Tuesday, February 23, 2010
Everyone is sampling user generated content these days. It's clear that "Youtube" and "Vimeo" are excellent platforms for the masses to launch ideas and art. A lot of beautiful and fascinating material is strewn amidst the more... parochial content that's flooding the "interweb." In any case, "Youtube" and related video broadcast sites represent the democratization of entertainment.
Lawrence Lessig is a Harvard law professor and political activist who believes we are witness to a cultural revolution, that youths with access to the Internet should be allowed to freely express themselves by mixing pre-existing media. New art and culture is built by changing old art and culture, so to speak. He's one of the founders of Creative Commons, and an advocate of changing intellectual property and copyright laws.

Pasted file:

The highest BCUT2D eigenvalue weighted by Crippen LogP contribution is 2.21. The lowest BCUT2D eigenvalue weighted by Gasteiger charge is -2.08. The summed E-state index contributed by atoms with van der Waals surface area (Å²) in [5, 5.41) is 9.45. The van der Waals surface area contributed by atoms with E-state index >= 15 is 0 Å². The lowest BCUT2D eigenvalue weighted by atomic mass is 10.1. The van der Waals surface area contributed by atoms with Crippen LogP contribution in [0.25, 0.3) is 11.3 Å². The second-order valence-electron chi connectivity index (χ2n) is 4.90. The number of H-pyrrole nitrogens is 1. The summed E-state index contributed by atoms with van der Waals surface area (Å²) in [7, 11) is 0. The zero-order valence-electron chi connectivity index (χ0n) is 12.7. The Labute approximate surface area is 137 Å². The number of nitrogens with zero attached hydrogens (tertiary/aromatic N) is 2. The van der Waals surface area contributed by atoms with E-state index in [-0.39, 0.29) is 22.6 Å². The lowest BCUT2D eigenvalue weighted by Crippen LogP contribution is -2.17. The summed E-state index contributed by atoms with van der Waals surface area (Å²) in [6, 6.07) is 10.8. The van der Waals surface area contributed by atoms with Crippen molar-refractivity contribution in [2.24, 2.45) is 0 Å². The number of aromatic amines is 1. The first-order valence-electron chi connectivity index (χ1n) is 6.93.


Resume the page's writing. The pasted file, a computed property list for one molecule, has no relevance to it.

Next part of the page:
I find Lessig's material very inspiring and commendable. I feel that viral marketing through the Internet, new video technology, and new distribution channels have benefited me as an emerging filmmaker. More and more films are being done at the mircobudget level, and a democratization of the entertainment industry means all of us have a better chance of launching our voices.
But when is the line drawn? What if you want to make a living at this? Where's the cash flow? As a filmmaker, how can I protect my property (especially if I want to present it to the world through the Internet)? These thoughts apply to anyone in the arts.
In any way, I'm interested in learning more about this debate (the video is a couple of years old, but certainly worth watching):